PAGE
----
It also wasn't helped by the fact that John Hope, 7th Earl of Hopetoun as Governor-General, appointed Edmund Barton before the first election; on the presumption that he would be able to form government. This was only after he'd already appointed William Lyne who was Premier of New South Wales, who couldn't persuade members from other states to join his government; this decision is commonly known as the "Hopetoun Blunder".
Lyons, Page, Menzies, Fadden, Curtin, Forde, Chifley - 7
The next period of volatility happened during the end of the depression and during the Second World War. This mostly had to do with the former party of Robert Menzies, the United Australia Party, imploding and tearing itself apart. It is during this period where you get Menzies quitting to eventually found the Liberal Party, Lyons and Fadden both inheriting the premiership because someone had to be in charge, the crossbench deciding that they were sick to the back teeth with that kind of nonsense and switching confidence and supply to the Labor Party through the power of a £1 variation budget, and this was given another twist when John Curtin died of stress in the office of being the chief executive in a time of war (which also happened to FDR in America) and Frankie Forde only hanging around as a caretaker for eight days.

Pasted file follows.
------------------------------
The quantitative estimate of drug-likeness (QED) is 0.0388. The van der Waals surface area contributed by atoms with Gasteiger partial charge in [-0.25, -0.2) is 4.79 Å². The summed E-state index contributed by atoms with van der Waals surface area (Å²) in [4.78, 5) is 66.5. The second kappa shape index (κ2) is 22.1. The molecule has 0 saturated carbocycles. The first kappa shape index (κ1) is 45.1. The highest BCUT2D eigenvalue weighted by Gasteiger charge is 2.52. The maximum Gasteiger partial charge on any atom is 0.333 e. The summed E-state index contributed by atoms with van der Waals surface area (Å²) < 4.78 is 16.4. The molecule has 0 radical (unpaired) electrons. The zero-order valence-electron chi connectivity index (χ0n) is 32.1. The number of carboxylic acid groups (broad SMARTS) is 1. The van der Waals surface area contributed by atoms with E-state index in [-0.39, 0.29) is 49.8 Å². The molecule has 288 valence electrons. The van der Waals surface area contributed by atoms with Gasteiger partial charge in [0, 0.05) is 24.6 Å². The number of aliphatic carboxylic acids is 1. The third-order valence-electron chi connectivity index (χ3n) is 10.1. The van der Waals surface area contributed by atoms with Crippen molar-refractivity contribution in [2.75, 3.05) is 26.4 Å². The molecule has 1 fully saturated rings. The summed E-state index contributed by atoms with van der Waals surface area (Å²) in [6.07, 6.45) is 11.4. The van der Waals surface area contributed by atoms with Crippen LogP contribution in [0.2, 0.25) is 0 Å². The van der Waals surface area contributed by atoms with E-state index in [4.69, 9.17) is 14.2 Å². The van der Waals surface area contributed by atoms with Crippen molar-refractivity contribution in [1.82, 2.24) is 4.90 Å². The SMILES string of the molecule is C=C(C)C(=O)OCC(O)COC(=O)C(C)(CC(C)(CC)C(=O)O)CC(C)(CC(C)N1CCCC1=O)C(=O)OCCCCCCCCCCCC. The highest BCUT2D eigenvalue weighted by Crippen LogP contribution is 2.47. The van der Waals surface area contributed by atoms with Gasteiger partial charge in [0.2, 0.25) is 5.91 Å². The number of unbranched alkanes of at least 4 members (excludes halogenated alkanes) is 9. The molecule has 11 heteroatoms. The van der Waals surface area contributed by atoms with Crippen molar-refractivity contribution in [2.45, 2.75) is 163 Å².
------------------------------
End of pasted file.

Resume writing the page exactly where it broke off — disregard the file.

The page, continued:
Menzies, Holt, McEwen, Gorton, McMahon, Whitlam, Fraser - 7